How Long Do You Have To Live If Your Kidneys Are Failing?

Renal failure – the medical term for failing kidneys – is a complex process that typically occurs over a period of months to years. Occasionally, an individual may develop acute renal failure, which occurs within a few days to a week. In either case, the condition may shorten your lifespan, especially if not treated. Here’s some information on how long you may live if your kidneys are failing, courtesy of Dr. Allen Lauer of Associates in Nephrology.

Renal Failure Basics

Kidney failure begins with chronic kidney disease (CKD). Damaged kidneys can’t filter the blood the way they are supposed to and waste products such as ammonia begin to build up in the bloodstream. Doctors divide CKD into stages that indicate how much kidney function you have. Stage 1 and 2 indicate some degree of kidney damage. By the time you reach stage 3, you’ve lost about half your kidney function. Stage 4 indicates severe kidney damage and stage 5 is complete kidney failure.

Primary Causes of Renal Failure

Diabetes is far and away the most common cause of renal failure in the US. Chronic high blood sugar damages all of the cells in the body. Proper treatment, however, can prevent much of this damage. High blood pressure (hypertension) is another common cause of CKD and kidney failure. Low blood pressure can also cause problems, as the kidneys need a certain level of blood flow to filter waste from the blood. Low blood pressure is more likely to be a factor in acute kidney failure. Although less common, toxins, autoimmune diseases and conditions such as a heart attack can also result in kidney failure.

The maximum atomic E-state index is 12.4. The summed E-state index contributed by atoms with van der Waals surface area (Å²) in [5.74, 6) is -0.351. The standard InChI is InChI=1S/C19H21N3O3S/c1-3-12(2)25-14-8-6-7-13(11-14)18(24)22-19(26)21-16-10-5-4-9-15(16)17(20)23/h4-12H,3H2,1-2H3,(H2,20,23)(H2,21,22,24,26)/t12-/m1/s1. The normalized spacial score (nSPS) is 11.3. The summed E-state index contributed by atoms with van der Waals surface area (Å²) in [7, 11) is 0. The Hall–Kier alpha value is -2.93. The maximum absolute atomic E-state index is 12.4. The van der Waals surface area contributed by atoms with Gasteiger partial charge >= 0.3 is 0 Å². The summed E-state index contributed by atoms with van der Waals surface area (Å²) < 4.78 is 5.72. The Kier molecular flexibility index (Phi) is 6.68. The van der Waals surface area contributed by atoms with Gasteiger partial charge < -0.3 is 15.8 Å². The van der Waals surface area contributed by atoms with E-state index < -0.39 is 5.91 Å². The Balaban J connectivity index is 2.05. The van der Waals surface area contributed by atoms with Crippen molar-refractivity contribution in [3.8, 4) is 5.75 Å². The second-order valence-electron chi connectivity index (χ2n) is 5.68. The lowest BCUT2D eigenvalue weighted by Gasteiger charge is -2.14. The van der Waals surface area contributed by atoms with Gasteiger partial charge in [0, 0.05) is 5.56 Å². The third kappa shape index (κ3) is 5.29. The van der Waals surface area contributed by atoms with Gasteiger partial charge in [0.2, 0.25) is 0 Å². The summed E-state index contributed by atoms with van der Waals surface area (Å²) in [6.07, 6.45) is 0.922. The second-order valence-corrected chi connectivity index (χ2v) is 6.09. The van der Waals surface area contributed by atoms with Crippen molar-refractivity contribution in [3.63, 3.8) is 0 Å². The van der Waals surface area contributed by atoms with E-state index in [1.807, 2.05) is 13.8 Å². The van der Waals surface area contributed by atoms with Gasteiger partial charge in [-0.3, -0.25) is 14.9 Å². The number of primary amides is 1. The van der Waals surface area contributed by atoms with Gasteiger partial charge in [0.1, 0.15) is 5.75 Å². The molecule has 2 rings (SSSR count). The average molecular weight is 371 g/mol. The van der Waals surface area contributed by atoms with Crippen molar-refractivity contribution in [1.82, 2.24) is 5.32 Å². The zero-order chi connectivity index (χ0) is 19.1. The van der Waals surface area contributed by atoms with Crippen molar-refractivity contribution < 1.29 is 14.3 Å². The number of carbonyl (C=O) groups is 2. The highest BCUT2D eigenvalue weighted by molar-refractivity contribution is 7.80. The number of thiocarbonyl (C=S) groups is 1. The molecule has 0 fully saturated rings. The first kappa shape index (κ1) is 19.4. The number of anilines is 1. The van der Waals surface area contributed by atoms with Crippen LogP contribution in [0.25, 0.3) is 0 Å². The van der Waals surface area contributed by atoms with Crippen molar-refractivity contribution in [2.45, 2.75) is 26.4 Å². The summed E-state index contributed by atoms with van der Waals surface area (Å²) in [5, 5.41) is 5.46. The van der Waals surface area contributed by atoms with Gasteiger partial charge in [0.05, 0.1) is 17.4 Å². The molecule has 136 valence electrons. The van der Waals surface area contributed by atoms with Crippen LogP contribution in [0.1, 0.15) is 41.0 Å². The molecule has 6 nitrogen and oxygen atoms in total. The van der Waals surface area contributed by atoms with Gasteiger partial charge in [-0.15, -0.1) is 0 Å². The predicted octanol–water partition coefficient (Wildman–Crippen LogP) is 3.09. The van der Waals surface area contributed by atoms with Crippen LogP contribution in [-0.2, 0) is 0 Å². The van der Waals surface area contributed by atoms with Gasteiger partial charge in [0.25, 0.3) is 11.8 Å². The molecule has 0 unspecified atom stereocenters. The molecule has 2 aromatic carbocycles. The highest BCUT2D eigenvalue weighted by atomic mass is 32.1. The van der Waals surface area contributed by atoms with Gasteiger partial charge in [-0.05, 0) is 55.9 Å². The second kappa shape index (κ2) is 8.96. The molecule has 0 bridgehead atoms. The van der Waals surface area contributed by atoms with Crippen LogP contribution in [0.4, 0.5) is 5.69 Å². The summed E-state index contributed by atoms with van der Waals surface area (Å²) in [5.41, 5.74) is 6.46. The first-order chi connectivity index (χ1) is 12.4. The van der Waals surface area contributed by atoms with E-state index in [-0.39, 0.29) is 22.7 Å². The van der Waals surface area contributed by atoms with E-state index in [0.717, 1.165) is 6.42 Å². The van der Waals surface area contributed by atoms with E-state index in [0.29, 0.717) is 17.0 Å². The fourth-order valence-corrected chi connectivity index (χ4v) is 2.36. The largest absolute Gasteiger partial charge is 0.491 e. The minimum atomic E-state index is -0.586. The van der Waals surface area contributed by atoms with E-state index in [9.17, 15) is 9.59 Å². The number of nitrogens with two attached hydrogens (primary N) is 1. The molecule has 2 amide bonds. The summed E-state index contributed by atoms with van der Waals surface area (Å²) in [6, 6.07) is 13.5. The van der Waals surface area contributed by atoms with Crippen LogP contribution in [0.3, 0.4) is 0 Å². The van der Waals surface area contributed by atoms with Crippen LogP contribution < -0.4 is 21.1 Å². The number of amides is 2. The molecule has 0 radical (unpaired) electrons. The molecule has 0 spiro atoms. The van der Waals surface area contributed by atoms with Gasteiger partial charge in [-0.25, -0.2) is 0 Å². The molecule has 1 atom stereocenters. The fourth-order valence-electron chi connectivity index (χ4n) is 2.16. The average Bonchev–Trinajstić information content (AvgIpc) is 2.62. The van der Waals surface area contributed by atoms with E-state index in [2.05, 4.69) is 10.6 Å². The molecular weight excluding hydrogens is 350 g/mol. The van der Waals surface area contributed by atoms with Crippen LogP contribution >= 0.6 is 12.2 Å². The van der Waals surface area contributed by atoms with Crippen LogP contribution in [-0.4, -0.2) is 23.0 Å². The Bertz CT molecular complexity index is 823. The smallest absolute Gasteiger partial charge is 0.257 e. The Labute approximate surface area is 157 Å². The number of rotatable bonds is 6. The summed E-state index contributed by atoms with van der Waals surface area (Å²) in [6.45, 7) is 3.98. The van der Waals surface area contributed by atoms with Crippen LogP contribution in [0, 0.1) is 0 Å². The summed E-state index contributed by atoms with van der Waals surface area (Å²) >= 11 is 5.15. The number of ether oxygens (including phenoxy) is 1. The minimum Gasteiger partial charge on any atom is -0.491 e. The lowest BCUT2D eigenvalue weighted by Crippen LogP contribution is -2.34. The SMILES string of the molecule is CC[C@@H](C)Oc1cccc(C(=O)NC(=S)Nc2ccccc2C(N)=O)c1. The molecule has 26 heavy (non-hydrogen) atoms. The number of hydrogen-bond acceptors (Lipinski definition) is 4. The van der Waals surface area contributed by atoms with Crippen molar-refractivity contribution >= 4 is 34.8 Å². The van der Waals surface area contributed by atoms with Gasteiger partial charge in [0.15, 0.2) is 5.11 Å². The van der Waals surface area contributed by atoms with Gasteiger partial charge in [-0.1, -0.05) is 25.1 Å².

Renal Failure and Longevity

There is no question that kidney disease can affect the lifespan. Putting a time frame on an individual case is much more complex. In acute failure, death may occur within a few days to a week without treatment. If the progress of CKD is rapid and the patient opts not to have treatment, life expectancy may be a few years at most. However, even people who have complete renal failure may live for years with proper care and regular dialysis treatments. A kidney transplant may also result in a longer survival period.

Treating Kidney Failure

In the initial stages of CKD, the emphasis is on medical management – such as dietary changes, fluid restriction, and medications. It is also important to treat contributing conditions such as diabetes or high blood pressure. Once the kidneys fail completely, dialysis or a kidney transplant is the only treatment options. With proper treatment, people with renal failure often live for decades after diagnosis. Many continue to work, raise families and enjoy their lives to the fullest.

A diagnosis of renal failure certainly isn’t good news, but there is always hope. You can continue to enjoy your life with proper treatment and medical management. If you have questions or concerns about CKD and kidney disease, please contact our office. We serve the Taunton and Brockton areas of Massachusetts.